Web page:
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By LeAnn R. Ralph
ELK MOUND — Elk Mound is poised to become a much larger community in the not-too-distant future with continued construction in the Settlers Ridge development.
Jim Rooney, representing Settlers Ridge, spoke to the Elk Mound Village Board at the May 2 meeting about the next phase of development.
All together, Settlers Ridge is expected to have 22 eight-unit apartment buildings and 14 twelve-unit apartment buildings, Rooney said.
Communities are different in their permit requirements, and Elk Mound has a park fee that developers must pay, he said.
Instead of paying the park fee, Rooney suggested dedicating park land in the development and constructing a park in the next phase as part of the Tax Increment Finance District.
The development will include a pond, and the idea is to put the 12-unit apartment buildings around the pond, he said.
Settlers Ridge is located south of U.S. Highway 12/Menomonie Street in Elk Mound.
Elk Mound has agreed to pay $800,000 in incentives plus $250,000 over the next 10 years for the first phase. Since the village had a borrowing capacity of $900,000, will Elk Mound be able to finance more incentives for the second phase? Rooney asked, noting that the second phase has not yet been designed, so there is no budget yet for the second phase.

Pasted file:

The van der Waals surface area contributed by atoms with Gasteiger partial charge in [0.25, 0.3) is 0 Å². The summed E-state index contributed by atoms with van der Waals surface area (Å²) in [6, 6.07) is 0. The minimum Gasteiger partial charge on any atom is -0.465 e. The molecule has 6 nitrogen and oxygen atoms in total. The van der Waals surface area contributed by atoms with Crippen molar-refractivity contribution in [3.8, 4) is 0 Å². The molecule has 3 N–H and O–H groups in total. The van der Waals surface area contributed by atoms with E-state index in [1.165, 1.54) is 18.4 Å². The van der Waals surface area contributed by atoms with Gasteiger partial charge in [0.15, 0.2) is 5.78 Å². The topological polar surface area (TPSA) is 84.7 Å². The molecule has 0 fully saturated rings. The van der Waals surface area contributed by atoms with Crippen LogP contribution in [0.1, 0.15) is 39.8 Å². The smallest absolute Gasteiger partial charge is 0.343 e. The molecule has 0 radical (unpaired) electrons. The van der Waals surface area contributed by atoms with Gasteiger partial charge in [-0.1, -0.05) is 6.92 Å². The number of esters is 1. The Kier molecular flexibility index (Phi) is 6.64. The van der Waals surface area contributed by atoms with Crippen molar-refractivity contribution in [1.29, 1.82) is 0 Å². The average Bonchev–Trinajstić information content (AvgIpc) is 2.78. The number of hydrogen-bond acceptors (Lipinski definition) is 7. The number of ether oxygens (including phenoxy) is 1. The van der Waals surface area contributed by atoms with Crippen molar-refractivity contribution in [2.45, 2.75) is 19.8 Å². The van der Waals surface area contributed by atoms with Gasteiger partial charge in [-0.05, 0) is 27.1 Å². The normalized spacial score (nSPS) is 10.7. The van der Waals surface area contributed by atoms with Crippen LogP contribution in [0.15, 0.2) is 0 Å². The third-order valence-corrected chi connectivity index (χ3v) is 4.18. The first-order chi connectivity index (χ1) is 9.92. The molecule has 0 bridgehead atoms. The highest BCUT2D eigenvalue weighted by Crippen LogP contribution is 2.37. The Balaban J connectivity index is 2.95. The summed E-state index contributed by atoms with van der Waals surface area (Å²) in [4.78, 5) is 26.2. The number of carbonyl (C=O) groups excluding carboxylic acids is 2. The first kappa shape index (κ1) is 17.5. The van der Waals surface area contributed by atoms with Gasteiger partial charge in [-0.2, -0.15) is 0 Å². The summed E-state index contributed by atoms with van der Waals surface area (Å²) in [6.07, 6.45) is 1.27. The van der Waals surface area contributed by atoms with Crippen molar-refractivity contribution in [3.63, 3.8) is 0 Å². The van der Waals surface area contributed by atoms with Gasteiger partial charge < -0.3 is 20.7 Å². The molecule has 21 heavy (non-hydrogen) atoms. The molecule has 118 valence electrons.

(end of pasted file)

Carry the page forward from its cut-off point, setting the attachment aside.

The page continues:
General obligation borrowing capacity is limited by state law to 5 percent of the equalized value, said Sean Lentz of Ehlers Inc., the village’s financial consultant.
Elk Mound has an equalized value of $43.6 million and a total borrowing capacity of $2.2 million, with $1.2 million in debt already outstanding, he said.
At the beginning of this year, Elk Mound had $1 million left in borrowing capacity, The village used Tax Increment Revenue bonds to finance the incentives for the first phase of Settlers Ridge, Lentz said.
Revenue is needed in the TID to pay back the debt, so additional development would be needed to pay back additional debt, he said.
Bremer Bank was willing to finance the $800,000 backed by revenue that would be coming from the TID. The village board wanted to reserve some general obligation borrowing capacity for other projects that might be necessary, Lentz said.
Elk Mound could do more borrowing backed by TID revenue, which would be predicated on additional developer’s agreements, he said.